Interview with photographer Lukas Wierzbowski for Flanelle Magazine


Lukas Wierzbowski is a 30 years old self taught photographer currently living and working in Wroclaw. His work captures the relationship between the model and its surrounding in its purest form. Everything from his shoots happens on the spot as he does not plan any details beforehand. He gets inspired by the mood of the place and the models attitude, trying to catch the in-between moments.

Tell us something about you most people do not know.
I can’t swim.

How did it ( photography ) all started? Did you first shoot with digital or film?
As a third year student of social psychology I was bored and started taking digital photos of buildings and details of architecture as my creative hobby. Soon I switched to shooting analog photos of people.

What do you like about shooting in film?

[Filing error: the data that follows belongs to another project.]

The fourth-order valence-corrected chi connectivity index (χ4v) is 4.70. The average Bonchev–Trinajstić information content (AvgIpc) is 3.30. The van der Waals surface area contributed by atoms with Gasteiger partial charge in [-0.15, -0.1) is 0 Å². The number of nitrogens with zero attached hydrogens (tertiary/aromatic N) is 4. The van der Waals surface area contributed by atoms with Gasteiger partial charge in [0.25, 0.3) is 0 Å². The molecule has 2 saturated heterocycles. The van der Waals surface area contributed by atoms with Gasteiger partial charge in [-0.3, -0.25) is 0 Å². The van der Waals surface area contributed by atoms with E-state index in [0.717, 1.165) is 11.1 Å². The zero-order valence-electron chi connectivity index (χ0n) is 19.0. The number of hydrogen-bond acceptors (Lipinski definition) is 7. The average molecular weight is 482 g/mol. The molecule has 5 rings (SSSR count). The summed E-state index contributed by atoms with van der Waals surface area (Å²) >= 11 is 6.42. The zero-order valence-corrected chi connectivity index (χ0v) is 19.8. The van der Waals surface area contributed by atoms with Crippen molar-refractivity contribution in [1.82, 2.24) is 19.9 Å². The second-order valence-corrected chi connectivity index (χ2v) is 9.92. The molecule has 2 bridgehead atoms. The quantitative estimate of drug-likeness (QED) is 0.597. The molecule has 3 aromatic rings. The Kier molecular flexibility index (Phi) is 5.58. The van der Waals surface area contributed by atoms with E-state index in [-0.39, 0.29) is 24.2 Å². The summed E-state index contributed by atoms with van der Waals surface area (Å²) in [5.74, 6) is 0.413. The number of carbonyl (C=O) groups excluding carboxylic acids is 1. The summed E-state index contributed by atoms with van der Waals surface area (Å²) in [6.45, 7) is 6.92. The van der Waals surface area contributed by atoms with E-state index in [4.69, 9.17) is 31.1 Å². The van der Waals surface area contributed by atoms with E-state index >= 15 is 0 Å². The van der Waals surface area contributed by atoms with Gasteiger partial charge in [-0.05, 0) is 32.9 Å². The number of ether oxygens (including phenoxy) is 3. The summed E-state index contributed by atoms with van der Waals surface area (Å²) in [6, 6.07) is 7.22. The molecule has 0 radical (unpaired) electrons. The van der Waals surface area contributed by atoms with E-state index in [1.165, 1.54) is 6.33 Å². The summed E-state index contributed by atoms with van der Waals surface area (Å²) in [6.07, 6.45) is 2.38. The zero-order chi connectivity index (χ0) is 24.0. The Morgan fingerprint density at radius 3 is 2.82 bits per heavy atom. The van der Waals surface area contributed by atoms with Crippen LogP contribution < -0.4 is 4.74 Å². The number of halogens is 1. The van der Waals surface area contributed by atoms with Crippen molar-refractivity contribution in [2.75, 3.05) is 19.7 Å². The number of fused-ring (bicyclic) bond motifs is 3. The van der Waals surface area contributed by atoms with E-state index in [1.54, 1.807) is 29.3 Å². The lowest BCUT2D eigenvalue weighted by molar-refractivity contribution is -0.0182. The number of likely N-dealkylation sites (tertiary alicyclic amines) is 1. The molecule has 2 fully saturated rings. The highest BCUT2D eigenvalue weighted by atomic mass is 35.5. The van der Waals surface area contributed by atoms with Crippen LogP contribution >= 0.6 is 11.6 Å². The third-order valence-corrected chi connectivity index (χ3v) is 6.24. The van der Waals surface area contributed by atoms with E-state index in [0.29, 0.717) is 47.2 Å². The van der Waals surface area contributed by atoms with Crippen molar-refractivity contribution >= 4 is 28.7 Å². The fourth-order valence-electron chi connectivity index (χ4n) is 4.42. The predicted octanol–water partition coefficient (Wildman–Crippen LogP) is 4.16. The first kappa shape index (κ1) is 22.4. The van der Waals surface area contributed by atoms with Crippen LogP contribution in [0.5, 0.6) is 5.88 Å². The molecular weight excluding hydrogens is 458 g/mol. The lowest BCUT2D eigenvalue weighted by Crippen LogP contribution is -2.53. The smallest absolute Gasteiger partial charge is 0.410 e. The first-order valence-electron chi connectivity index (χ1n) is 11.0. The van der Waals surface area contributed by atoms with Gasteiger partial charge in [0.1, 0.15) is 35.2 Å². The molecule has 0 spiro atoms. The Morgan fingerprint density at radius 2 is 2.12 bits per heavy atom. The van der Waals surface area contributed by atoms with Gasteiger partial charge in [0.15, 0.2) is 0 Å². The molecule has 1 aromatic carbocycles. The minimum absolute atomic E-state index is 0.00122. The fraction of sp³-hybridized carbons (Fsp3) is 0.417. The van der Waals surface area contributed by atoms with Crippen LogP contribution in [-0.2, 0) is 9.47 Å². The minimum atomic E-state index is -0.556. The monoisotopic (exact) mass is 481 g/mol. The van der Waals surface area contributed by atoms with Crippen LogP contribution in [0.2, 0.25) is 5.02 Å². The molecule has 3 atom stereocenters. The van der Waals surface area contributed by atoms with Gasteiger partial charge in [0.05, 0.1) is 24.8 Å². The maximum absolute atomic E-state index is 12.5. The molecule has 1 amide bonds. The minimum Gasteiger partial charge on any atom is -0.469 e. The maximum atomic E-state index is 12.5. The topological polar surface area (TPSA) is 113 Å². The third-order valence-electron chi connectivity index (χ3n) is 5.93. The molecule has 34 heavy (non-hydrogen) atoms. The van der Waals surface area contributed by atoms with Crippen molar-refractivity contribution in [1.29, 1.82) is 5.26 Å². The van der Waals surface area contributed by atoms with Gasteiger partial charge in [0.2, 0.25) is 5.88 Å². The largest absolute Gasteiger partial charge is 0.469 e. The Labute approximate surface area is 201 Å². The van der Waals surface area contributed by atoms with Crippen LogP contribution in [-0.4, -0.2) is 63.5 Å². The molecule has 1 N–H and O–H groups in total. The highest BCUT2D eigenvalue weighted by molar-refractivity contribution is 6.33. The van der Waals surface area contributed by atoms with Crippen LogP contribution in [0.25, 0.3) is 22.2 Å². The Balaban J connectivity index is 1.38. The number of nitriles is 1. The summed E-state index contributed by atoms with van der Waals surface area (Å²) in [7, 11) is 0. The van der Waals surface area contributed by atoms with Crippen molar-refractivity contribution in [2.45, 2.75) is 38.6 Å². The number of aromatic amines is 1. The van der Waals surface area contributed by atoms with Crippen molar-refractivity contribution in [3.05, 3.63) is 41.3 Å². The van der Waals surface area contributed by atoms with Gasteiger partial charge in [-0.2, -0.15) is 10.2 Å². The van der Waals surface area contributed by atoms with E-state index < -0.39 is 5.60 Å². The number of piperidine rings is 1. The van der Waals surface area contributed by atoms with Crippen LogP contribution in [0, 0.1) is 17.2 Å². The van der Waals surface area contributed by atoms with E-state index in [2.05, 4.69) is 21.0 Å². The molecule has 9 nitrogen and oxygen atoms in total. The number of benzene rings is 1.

It makes me more selective and focused as each frame seems precious. Besides. the feeling of anticipation keeps me excited.

What equipment do you use shooting film?
I use Contax G2, Canon Rebel K2 and Olympus Mju II, most of the time. I got used to all of them just as I got used to 100 iso films of various brands that I usually use.

Given your love of film photography, what do you think about the new photo cellphone generation where everyone can now be a photographer?
As long as it gives pleasure and shows the creativity of the photographer I’m ok. Of course buying a camera doesn’t make anyone a photographer much like access to paints and brushes doesn’t make one a painter. Talent helps, but it takes time and effort to master a skill. It’s hard – but everything worth doing in life is.

How would you describe your work to someone who hasn’t seen it?
I try to capture the interaction between humans and the surrounding. It’s portrait photography with a twist.


How do you prepare a day before shooting? How do you prepare an hour before shooting?